The Operating System war raged on from the late 80s to the late 90s. It was ultimately won by Microsoft, but despite being outcompeted by Microsoft, Linux still has been able to survive solely due to the dedication of its users. Nevertheless, its users face many hindrances, including hardware compatibility issues.
But, because the code is open-source of the OS, the Linux community has been able to resolve those issues with time. One of those demanding problems was the operating system’s incompatibility with HDR. It greatly hampered Linux’s popularity among PC gamers. But now it seems the issue is soon as teased by a Valve developer.
- A possible breakthrough has been made toward solving Linux’s HDR compatibility problem, as suggested by a tweet by a Valve developer.
- Pierre-Loup, a developer on the Steam Deck team was able to run games like Halo Infinite and Death Stranding on an AMD desktop with HDR enabled.
- HDR compatibility was one of the major issues faced by Linux users. Work to find a solution to it saw little progress over the years.
- But after AMD published its hardware code to incorporate Linux into its hardware, major leaps have been made toward finding a solution.
Valve developer, Pierre-Loup, who is on Valve’s Steam Deck development team tweeted that he had been able to run games like Death Stranding, Halo Infinite, and Deep Rock Galactic. He ran the games on an AMD desktop with HDR enabled. According to him, this breakthrough in Linux’s HDR compatibility was achieved due to the work of Josh Ashton.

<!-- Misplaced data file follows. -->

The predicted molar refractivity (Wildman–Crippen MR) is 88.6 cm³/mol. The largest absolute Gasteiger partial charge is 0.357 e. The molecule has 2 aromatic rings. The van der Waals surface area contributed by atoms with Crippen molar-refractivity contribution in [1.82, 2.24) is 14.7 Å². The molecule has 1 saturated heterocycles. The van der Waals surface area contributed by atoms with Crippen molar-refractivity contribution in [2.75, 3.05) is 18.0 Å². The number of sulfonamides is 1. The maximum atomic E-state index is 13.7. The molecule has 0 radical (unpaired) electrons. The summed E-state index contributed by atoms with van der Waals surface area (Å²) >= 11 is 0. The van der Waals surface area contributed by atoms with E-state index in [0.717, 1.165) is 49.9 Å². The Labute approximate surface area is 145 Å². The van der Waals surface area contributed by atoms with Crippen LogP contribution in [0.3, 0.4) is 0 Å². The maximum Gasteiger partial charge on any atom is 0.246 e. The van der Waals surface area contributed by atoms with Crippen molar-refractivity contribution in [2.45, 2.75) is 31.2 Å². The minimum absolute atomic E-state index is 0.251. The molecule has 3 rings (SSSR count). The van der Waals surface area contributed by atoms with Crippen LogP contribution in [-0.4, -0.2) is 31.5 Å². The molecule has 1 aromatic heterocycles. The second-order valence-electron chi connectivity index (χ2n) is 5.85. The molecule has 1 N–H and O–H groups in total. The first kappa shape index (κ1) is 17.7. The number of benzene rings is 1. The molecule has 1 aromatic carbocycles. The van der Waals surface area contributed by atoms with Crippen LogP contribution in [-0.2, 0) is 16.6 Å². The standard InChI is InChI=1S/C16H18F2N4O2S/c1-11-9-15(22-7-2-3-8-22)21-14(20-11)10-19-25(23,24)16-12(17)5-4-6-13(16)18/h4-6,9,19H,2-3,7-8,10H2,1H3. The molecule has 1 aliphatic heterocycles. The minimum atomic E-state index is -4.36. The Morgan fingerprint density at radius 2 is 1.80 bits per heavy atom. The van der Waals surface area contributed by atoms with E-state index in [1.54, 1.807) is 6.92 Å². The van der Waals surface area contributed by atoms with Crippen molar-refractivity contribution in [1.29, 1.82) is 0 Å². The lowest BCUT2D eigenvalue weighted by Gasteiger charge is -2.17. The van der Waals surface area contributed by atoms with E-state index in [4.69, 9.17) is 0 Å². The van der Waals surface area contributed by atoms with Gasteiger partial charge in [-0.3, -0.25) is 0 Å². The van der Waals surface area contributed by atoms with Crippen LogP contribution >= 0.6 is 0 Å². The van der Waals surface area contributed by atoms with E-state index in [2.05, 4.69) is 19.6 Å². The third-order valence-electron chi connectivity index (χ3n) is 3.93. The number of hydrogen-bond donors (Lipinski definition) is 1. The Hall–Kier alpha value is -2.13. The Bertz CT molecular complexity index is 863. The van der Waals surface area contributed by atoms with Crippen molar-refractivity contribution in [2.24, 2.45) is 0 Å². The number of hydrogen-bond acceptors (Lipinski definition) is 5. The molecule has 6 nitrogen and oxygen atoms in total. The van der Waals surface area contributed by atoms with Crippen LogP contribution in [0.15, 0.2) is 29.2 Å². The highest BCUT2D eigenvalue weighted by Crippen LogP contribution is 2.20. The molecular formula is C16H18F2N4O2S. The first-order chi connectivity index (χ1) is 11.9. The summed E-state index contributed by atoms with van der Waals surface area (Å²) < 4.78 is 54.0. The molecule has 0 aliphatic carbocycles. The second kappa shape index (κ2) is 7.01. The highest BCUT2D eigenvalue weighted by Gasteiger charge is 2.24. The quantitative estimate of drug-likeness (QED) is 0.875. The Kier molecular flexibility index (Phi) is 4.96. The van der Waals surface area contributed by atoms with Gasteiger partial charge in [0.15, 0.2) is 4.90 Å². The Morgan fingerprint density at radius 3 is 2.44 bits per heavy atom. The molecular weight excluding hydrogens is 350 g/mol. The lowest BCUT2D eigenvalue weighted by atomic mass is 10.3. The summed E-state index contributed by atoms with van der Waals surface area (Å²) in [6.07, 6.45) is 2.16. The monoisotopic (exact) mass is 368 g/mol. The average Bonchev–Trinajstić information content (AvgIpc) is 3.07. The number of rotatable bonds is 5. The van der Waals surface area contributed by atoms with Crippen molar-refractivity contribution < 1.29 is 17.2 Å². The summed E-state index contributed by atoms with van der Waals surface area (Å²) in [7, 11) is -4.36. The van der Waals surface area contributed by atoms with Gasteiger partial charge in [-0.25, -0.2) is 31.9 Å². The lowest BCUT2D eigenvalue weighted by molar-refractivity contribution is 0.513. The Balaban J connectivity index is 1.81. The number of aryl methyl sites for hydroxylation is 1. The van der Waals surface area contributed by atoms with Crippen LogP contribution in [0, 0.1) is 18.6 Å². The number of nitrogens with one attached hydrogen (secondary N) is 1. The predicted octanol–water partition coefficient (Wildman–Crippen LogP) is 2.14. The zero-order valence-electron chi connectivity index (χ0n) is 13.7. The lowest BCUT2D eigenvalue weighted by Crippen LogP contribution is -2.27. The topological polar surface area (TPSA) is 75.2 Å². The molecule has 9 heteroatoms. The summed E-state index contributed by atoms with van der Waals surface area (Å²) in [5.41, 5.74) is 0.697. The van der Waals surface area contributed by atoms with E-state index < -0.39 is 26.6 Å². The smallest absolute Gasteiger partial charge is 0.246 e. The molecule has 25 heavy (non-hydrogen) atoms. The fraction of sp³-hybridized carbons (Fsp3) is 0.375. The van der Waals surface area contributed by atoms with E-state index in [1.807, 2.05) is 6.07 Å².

New Linux gaming milestone: with the latest work from Josh Ashton, HDR can now be enabled for real games! Tested it tonight on my AMD desktop with Halo Infinite, Deep Rock Galactic, DEATH STRANDING DC. Very early and will still need some time to bake to be useful to most. pic.twitter.com/S7DzLMe6Ng— Pierre-Loup Griffais (@Plagman2) January 3, 2023
Josh Ashton is a Linux programmer known for his work on DXKV (Vulkan-based implementation of D3D9, D3D10, and D3D11 for Linux) and VKD3D (Proton’s Direct3D 12 implementation). He had been working on Gamescope, “A micro-compositor that’s used on the Steam Deck to display your games and it can also be used on the desktop.
This also comes after earlier this year, AMD announced that it would continue working towards incorporating Linux into their hardware.
AMD published open-source code for their hardware “enablement” along with other user-space features. This step allowed Linux engineers to fix many of Linux’s compatibility issues with AMD hardware.
HDR compatibility has been a major issue with Linux. It was also one of the main reasons people hesitated to switch to Linux. Even though the OS was being used by servers widely, it failed to find traction among gamers. Essentially due to HDR incompatibility. Slow progress toward overcoming it has been made for years but with little success.
But AMD’s decision to “embrace” Linux has been a much-needed boost toward achieving that goal. That is essentially what drove this recent breakthrough. Though it still needs further polishing before it becomes widely used. Also, it is unclear whether it will be compatible with things other than games, such as web browsers.
Nevertheless, the Linux fandom was ecstatic with this new development. But whether it comes to ultimate fruition or not, only time will tell.
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